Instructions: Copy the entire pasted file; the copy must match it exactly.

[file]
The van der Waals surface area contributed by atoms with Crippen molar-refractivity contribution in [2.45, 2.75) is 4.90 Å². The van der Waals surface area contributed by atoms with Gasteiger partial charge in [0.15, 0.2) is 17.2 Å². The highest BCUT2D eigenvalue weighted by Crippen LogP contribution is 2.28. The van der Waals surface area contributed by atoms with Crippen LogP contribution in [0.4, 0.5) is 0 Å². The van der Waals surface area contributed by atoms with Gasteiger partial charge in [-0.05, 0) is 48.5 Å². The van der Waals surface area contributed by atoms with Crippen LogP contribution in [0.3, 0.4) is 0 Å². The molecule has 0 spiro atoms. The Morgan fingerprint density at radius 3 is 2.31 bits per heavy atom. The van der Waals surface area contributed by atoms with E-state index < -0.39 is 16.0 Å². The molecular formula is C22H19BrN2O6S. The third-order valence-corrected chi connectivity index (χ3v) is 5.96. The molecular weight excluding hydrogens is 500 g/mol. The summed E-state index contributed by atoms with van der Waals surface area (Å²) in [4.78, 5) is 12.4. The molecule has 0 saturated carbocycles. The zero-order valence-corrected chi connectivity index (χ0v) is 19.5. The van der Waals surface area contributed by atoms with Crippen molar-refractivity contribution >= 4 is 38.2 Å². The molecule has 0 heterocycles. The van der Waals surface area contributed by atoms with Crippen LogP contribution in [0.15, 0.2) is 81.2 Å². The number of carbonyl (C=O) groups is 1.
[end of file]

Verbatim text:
The van der Waals surface area contributed by atoms with Crippen molar-refractivity contribution in [2.45, 2.75) is 4.90 Å². The van der Waals surface area contributed by atoms with Gasteiger partial charge in [0.15, 0.2) is 17.2 Å². The highest BCUT2D eigenvalue weighted by Crippen LogP contribution is 2.28. The van der Waals surface area contributed by atoms with Crippen LogP contribution in [0.4, 0.5) is 0 Å². The van der Waals surface area contributed by atoms with Gasteiger partial charge in [-0.05, 0) is 48.5 Å². The van der Waals surface area contributed by atoms with Crippen LogP contribution in [0.3, 0.4) is 0 Å². The molecule has 0 spiro atoms. The Morgan fingerprint density at radius 3 is 2.31 bits per heavy atom. The van der Waals surface area contributed by atoms with E-state index < -0.39 is 16.0 Å². The molecular formula is C22H19BrN2O6S. The third-order valence-corrected chi connectivity index (χ3v) is 5.96. The molecular weight excluding hydrogens is 500 g/mol. The summed E-state index contributed by atoms with van der Waals surface area (Å²) in [4.78, 5) is 12.4. The molecule has 0 saturated carbocycles. The zero-order valence-corrected chi connectivity index (χ0v) is 19.5. The van der Waals surface area contributed by atoms with Crippen molar-refractivity contribution >= 4 is 38.2 Å². The molecule has 0 heterocycles. The van der Waals surface area contributed by atoms with Crippen LogP contribution in [0.15, 0.2) is 81.2 Å². The number of carbonyl (C=O) groups is 1.